The Slender Glass Lizard has a pointed snout, narrow head, and a long cylindrical body. It is usually between 18 and 24 inches long, but some glass lizards may be as long as 36 inches. Glass lizards have no legs, so some people think they are snakes: but they aren't! Unlike snakes, glass lizards have movable eyelids and external ears openings. Its body is a tan or bronze color with a black stripe running down the middle of the back from the head to the tail. It has a groove on either side of the body with lighter stripes above and below that. The belly is white or pale yellow, and the sides of the head often have brown spots. The glass lizard has smooth scales and a very fragile tail that often breaks off when the lizard gets caught in something or is struggling. Like glass, it will shatter into many pieces. Luckily, the tail grows back in about 1 month.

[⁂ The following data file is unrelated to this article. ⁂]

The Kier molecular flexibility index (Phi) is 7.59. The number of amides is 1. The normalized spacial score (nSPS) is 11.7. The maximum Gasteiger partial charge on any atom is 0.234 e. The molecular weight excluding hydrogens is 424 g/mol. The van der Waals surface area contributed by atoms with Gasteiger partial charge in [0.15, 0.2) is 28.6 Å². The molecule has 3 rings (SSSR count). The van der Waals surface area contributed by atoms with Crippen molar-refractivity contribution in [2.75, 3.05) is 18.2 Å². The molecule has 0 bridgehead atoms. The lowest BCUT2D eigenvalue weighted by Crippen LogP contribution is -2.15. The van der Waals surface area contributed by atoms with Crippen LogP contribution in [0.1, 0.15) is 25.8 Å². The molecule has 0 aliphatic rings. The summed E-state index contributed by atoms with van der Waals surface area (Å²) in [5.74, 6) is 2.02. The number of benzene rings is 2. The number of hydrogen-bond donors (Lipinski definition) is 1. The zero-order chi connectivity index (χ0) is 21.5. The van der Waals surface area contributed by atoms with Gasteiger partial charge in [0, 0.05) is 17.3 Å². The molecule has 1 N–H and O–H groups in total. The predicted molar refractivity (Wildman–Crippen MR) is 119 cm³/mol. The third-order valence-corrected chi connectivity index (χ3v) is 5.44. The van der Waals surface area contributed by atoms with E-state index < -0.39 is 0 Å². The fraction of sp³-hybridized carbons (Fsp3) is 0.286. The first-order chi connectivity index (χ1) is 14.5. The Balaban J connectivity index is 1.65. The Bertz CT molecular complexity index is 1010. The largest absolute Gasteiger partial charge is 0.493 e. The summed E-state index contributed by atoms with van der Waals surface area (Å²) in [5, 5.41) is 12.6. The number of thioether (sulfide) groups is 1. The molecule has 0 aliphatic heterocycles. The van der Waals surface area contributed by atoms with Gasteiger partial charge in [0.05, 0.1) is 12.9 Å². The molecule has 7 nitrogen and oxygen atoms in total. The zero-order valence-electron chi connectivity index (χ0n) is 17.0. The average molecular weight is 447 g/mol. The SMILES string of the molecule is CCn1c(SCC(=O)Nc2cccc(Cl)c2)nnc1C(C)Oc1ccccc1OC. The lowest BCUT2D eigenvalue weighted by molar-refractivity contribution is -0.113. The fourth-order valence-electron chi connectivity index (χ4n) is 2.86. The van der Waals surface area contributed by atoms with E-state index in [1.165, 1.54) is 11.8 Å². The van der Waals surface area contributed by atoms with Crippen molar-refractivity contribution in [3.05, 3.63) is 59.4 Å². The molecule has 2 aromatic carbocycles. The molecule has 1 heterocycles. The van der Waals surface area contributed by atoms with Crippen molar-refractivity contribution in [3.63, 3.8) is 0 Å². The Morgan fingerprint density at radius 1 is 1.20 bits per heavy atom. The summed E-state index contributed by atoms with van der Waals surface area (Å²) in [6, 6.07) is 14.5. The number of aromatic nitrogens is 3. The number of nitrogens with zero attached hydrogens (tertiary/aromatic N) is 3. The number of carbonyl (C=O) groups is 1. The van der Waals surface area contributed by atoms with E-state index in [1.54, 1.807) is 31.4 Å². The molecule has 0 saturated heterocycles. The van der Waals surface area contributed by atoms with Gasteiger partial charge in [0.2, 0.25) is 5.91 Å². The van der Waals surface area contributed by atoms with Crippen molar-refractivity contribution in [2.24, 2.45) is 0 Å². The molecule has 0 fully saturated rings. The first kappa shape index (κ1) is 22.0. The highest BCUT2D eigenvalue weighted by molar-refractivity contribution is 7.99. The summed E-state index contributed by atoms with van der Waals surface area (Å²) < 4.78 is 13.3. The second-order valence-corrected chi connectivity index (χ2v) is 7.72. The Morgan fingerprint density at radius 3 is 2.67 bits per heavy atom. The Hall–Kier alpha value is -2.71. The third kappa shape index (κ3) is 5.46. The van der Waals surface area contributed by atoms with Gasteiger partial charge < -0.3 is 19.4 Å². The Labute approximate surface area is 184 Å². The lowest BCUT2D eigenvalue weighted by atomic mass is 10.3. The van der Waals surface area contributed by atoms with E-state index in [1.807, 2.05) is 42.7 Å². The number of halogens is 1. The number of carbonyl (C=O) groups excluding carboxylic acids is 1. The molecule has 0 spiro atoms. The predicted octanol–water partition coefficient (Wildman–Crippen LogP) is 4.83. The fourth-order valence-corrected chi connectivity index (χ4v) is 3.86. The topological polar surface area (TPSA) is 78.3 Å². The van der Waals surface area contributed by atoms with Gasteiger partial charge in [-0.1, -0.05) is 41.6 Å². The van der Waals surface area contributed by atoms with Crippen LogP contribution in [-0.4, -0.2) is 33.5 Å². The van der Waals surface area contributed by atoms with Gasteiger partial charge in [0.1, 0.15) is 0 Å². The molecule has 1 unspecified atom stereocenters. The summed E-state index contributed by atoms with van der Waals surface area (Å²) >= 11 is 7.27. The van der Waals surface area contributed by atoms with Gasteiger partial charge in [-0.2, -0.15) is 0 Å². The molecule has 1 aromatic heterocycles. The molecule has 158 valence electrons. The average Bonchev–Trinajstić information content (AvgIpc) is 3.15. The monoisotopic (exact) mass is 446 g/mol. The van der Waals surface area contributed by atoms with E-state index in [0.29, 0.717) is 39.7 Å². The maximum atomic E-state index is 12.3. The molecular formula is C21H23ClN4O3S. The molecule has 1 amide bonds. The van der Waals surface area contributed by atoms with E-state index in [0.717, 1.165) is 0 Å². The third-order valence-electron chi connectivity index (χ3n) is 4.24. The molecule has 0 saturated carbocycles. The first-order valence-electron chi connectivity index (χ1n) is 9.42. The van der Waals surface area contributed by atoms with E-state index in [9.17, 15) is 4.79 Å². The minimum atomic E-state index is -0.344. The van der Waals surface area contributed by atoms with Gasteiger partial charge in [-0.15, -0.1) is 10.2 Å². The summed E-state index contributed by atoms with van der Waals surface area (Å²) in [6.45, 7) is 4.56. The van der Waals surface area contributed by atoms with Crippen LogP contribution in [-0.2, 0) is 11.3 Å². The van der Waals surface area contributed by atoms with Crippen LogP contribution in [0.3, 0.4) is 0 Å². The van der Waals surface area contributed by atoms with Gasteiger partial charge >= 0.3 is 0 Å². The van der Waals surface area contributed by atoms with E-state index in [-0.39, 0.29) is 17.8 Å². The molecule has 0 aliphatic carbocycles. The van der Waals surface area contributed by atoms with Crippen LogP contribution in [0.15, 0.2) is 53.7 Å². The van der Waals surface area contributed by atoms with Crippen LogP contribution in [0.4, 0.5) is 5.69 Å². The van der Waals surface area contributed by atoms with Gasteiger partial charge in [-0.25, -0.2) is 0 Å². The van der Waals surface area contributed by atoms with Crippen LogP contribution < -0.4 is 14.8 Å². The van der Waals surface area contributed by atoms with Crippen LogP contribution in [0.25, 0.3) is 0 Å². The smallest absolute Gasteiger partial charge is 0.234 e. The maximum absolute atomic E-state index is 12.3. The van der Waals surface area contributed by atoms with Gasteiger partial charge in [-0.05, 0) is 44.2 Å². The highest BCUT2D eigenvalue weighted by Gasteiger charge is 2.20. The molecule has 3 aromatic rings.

Glass lizards are found in dry grassland, fields, and wooded areas. In the USA, it is seen both in the central states and the southeast. The grass lizard is active from April to October, especially on warm sunny days. It eats almost any small animal including beetles, crickets, grasshoppers, snails and worms. These lizards will burrow underground in loose, sandy soil during the winter.
These lizards mate in the spring, usually in May or June. The female lays groups of 5 to 15 eggs in late June and wraps her tail around them, keeping them safe until they hatch in August. Nests are built beneath logs, in sawdust piles, or in rotten tree stumps.